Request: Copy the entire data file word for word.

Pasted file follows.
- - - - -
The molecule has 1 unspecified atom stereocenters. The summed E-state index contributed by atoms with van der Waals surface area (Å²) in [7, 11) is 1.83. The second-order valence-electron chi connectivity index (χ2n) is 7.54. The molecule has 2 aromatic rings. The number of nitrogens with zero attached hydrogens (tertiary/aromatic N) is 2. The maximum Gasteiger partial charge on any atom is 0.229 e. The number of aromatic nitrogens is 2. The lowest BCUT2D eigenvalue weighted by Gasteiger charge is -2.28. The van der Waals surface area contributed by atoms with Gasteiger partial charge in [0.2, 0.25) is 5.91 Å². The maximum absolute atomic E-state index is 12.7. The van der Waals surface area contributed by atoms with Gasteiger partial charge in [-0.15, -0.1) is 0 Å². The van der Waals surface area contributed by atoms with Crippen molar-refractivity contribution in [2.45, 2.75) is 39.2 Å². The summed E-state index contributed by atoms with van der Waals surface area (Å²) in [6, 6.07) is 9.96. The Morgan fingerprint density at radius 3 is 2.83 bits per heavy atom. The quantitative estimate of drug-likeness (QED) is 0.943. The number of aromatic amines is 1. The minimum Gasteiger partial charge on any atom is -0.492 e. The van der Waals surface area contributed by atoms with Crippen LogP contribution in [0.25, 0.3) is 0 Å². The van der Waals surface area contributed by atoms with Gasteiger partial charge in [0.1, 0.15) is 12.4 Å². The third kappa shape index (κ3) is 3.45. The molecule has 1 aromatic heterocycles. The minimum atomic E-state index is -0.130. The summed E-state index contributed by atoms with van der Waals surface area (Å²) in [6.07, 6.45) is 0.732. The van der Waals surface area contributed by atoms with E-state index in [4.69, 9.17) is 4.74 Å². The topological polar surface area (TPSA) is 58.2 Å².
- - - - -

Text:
The molecule has 1 unspecified atom stereocenters. The summed E-state index contributed by atoms with van der Waals surface area (Å²) in [7, 11) is 1.83. The second-order valence-electron chi connectivity index (χ2n) is 7.54. The molecule has 2 aromatic rings. The number of nitrogens with zero attached hydrogens (tertiary/aromatic N) is 2. The maximum Gasteiger partial charge on any atom is 0.229 e. The number of aromatic nitrogens is 2. The lowest BCUT2D eigenvalue weighted by Gasteiger charge is -2.28. The van der Waals surface area contributed by atoms with Gasteiger partial charge in [0.2, 0.25) is 5.91 Å². The maximum absolute atomic E-state index is 12.7. The van der Waals surface area contributed by atoms with Gasteiger partial charge in [-0.15, -0.1) is 0 Å². The van der Waals surface area contributed by atoms with Crippen molar-refractivity contribution in [2.45, 2.75) is 39.2 Å². The summed E-state index contributed by atoms with van der Waals surface area (Å²) in [6, 6.07) is 9.96. The Morgan fingerprint density at radius 3 is 2.83 bits per heavy atom. The quantitative estimate of drug-likeness (QED) is 0.943. The number of aromatic amines is 1. The minimum Gasteiger partial charge on any atom is -0.492 e. The van der Waals surface area contributed by atoms with Crippen LogP contribution in [0.25, 0.3) is 0 Å². The van der Waals surface area contributed by atoms with Gasteiger partial charge in [0.1, 0.15) is 12.4 Å². The third kappa shape index (κ3) is 3.45. The molecule has 1 aromatic heterocycles. The minimum atomic E-state index is -0.130. The summed E-state index contributed by atoms with van der Waals surface area (Å²) in [6.07, 6.45) is 0.732. The van der Waals surface area contributed by atoms with E-state index in [4.69, 9.17) is 4.74 Å². The topological polar surface area (TPSA) is 58.2 Å².